Dennis Yates Wheatley (8 January 1897 – 10 November 1977) was an English author whose prolific output of thrillers and occult novels made him one of the world’s best-selling writers from the 1930s through the 1960s. His Gregory Sallust series was one of the main inspirations for Ian Fleming’s James Bond stories.
His work is fairly typical of his class and era, portraying a way of life and clubland ethos that gives an insight into the values of the time. His main characters are all supporters of Royalty, Empire and the class system, and many of his villains are villainous because they attack these outdated ideas.
Dennis Wheatley was born in South London. He was the eldest of three children of a family who were the owners of Wheatley & Son of Mayfair, a wine business. He admitted to little aptitude for schooling, and was expelled from Dulwich College. Soon after his expulsion Wheatley became a British Merchant Navy officer cadet.
Following WW1, in 1919 he assumed management of the family wine merchant business but in 1931, after a decline in business due to the Great Depression, he sold the firm and began writing.
His first novel published, The Forbidden Territory, was an immediate success when issued by Hutchinson in 1933, being reprinted seven times in seven weeks. The release the next year of his occult story, The Devil Rides Out – hailed by James Hilton as “the best thing of its kind since Dracula” — cemented his reputation.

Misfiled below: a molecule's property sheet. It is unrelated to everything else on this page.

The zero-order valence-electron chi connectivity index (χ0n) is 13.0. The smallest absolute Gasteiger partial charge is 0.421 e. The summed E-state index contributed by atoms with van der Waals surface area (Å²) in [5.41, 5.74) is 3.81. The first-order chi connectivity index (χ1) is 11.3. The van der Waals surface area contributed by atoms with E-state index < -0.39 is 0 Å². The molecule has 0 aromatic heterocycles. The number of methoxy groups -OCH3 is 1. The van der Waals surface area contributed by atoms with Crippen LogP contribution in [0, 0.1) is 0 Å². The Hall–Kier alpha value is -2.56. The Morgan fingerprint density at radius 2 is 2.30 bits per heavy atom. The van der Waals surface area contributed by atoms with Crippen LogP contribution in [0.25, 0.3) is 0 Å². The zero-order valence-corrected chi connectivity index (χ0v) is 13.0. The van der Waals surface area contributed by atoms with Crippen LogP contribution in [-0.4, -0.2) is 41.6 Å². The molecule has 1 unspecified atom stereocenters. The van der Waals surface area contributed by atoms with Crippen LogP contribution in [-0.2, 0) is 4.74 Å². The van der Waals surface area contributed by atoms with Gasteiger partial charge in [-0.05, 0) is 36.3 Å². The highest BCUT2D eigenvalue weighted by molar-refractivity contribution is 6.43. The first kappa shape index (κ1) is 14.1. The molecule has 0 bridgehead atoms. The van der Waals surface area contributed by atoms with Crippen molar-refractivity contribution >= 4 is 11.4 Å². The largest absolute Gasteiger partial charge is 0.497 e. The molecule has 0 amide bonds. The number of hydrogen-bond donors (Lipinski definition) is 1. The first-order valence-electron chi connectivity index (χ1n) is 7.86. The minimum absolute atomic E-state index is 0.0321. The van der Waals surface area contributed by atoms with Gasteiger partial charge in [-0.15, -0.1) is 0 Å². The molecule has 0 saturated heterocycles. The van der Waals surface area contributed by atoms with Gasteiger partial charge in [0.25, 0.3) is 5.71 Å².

Wheatley mainly wrote adventure novels, with many books in a series of linked works. Over time, each of his major series would include at least one book pitting the hero against some manifestation of the supernatural. He came to be considered an authority on this, Satanism, the practice of exorcism, and black magic, to all of which he was hostile. During his study of the paranormal, though, he joined the Ghost Club.
By the 1960s, Hutchinson was selling a million copies of his books per year, and most of his titles were kept available in hardcover. Three of his books were made into films by Hammer, of which the best known is The Devil Rides Out (book 1934, film 1968). The others are fantasy adventure The Continent (1968) and To the Devil a Daughter (1976). Wheatley reportedly disliked the latter because it did not follow his novel and he found it obscene. Wheatley apparently told Hammer that they were not to make another film from his novels ever again.
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He edited several collections of short stories, and from 1974 through 1977, he supervised a series of forty-five paperback reprints for the British publisher Sphere with the heading “The Dennis Wheatley Library of the Occult”, selecting the titles and writing short introductions for each book. These included both occult-themed novels by the likes of Bram Stoker and Aleister Crowley (with whom he once shared a lunch).
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